De Lima on Duterte's claims: Bits of truth - but mostly lies

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Sen. Leila De Lima

Metro Manila (CNN Philippines) — Embattled Sen. Leila de Lima admitted on Friday to some of — but for the most part denied — the searing allegations made by President Rodrigo Duterte against her on Wednesday.

De Lima, smarting from the recent tirade, told reporters there was only a modicum of truth in the President's claims linking her to drug money and an illicit affair.

"(There were) some snippets of truth," she said. "But the bulk of it are distortions, are exaggerations and lies."

The Senator said foremost of the "lies" was that she had a go-fer who collected money from the national penitentiary, and the amount was used to fund her senatorial campaign.

"That's an absolute lie," De Lima said.

The lawmaker, however, did not elaborate which parts of the allegations were true.

Watch: 'We senators should stand up to protect our dignity'

No mending fences

Duterte, in a speech before the national police two days ago, initially had hinted that a Senator had a driver-lover who collected drug money on her behalf. He said that this lady lawmaker even paid for a house for this married man — making her an adulterer. Later on the same day, Duterte — pressed to name names by a reporter — blurted out: De Lima.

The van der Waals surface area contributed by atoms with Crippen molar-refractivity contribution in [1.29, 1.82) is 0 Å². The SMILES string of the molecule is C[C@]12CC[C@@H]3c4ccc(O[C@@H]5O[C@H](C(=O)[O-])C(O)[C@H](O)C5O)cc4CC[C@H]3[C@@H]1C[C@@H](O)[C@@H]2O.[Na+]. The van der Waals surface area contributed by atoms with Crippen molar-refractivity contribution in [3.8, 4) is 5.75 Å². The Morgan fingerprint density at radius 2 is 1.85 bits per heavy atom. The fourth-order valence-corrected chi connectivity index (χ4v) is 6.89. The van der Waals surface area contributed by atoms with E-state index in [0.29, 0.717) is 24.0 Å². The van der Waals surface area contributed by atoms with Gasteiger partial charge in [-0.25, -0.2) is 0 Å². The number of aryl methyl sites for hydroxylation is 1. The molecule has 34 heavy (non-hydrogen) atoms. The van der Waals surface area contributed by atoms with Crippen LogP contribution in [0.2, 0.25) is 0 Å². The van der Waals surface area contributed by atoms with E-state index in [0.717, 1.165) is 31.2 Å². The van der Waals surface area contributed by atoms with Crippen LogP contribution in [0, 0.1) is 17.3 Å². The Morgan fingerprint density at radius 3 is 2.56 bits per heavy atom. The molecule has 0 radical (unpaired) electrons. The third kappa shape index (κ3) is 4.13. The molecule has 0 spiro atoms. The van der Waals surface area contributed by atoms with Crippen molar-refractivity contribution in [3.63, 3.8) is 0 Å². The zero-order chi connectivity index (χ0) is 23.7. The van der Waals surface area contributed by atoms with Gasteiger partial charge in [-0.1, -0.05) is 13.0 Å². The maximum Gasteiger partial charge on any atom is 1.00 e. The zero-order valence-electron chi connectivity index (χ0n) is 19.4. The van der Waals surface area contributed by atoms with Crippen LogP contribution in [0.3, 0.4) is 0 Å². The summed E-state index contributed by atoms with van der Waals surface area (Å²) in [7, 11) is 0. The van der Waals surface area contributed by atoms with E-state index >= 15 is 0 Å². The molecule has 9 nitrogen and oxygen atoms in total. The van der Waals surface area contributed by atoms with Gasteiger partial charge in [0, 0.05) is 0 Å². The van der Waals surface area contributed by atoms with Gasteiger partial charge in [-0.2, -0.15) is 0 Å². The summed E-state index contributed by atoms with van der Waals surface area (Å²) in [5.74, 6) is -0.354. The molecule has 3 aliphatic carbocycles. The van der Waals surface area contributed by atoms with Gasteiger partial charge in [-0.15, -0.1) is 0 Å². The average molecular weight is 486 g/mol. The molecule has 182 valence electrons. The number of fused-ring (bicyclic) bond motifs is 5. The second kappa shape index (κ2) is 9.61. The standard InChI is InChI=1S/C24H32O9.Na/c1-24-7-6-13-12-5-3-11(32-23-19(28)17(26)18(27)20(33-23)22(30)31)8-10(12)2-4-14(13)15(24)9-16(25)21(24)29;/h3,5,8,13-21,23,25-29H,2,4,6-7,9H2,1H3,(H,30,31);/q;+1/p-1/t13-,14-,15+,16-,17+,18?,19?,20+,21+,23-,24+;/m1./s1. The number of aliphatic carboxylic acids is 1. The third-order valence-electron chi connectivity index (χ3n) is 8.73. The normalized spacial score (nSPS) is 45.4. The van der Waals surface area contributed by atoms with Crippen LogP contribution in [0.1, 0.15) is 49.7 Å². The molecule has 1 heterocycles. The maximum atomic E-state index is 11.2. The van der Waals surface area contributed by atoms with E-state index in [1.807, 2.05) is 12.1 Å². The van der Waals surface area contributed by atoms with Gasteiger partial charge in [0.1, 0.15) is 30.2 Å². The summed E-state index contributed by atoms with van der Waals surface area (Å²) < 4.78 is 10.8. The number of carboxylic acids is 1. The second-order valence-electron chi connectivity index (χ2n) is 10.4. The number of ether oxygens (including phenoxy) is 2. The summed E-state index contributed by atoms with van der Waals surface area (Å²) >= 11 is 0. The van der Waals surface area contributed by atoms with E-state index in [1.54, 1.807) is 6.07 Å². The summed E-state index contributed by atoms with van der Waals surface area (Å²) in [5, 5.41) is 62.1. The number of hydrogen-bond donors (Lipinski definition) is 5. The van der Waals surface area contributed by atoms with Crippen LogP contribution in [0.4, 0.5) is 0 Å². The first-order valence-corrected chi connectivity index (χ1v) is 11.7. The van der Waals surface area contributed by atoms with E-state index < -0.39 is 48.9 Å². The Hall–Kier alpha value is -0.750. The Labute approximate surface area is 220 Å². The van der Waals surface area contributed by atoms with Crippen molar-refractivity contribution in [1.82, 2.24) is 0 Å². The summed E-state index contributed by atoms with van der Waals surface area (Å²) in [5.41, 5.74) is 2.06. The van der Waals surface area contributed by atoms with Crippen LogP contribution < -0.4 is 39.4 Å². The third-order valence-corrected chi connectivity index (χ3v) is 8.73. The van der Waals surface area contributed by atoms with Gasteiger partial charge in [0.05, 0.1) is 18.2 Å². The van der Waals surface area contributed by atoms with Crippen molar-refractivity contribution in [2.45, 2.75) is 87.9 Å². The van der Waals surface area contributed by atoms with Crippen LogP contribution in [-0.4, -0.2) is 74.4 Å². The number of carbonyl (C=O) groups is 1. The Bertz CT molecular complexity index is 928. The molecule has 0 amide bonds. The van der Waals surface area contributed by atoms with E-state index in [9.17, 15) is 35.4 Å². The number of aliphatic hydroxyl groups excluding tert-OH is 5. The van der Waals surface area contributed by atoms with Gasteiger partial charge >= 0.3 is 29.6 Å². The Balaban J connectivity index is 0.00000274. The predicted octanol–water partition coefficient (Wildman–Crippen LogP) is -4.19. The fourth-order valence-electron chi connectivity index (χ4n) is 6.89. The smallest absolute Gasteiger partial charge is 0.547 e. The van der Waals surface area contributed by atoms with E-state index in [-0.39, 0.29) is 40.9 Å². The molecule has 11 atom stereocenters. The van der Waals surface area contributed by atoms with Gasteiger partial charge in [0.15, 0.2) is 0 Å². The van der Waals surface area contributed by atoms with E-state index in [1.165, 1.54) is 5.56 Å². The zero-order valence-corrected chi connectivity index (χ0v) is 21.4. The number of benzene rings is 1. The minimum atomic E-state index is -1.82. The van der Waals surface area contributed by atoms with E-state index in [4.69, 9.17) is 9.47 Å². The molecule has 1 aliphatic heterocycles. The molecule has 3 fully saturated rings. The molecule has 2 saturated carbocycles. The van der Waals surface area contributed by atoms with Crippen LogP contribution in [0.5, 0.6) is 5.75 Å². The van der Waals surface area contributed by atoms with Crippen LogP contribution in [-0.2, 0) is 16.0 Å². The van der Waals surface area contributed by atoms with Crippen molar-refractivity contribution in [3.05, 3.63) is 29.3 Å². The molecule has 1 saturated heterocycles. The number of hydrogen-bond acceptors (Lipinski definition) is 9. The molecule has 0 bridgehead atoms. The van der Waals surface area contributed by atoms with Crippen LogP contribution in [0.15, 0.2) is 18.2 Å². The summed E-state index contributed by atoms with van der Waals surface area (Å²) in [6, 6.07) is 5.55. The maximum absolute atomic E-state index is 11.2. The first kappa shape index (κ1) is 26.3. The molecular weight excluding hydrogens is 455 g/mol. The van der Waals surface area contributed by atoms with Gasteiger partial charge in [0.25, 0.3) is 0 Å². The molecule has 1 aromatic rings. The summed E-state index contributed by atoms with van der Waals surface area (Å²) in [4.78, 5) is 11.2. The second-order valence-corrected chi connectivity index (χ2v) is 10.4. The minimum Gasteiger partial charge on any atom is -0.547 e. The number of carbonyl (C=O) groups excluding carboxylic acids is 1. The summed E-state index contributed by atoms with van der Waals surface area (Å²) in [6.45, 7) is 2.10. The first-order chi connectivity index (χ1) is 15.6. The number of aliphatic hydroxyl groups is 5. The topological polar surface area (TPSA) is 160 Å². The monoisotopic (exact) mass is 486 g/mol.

Watch: Duterte fires back at De Lima

Reacting to De Lima's "hurt" speech on Thursday, Duterte said De Lima brought everything upon herself when she took part in a scandal. In answer to the Senator's plea to spare her family and friends, the President said the life of a public official should be an open book.

Related: Duterte to De Lima: No apologies

Duterte also added that unlike what she did with Supreme Court Chief Justice Ma. Lourdes Sereno, she was not apologizing to De Lima — saying involvement in drugs was something non-negotiable for him. Duterte also had a mouthful for Sereno last week over another drug list which included four judges.

Related: DOJ: Lack of evidence, witness hinder probe on 'Davao Death Squad'

Meanwhile, Palace officials — when asked to comment on the ongoing bitter verbal tussle — said what they knew was that the President had a bone to pick with De Lima way back when he was still a Mayor. De Lima, who was Justice secretary then, had linked Duterte to a liquidation squad reportedly executing drug suspects vigilante-style.

For his part, Duterte's ally and House Speaker Pantaleon "Bebot" Alvarez filed a resolution to look into drug-related cases inside the New Bilibid Prison when De Lima was Justice secretary. The Bureau of Corrections, which supervises the country's prisons, is under the Department of Justice.

CNN Philippines' Cecille Lardizabal contributed to this report.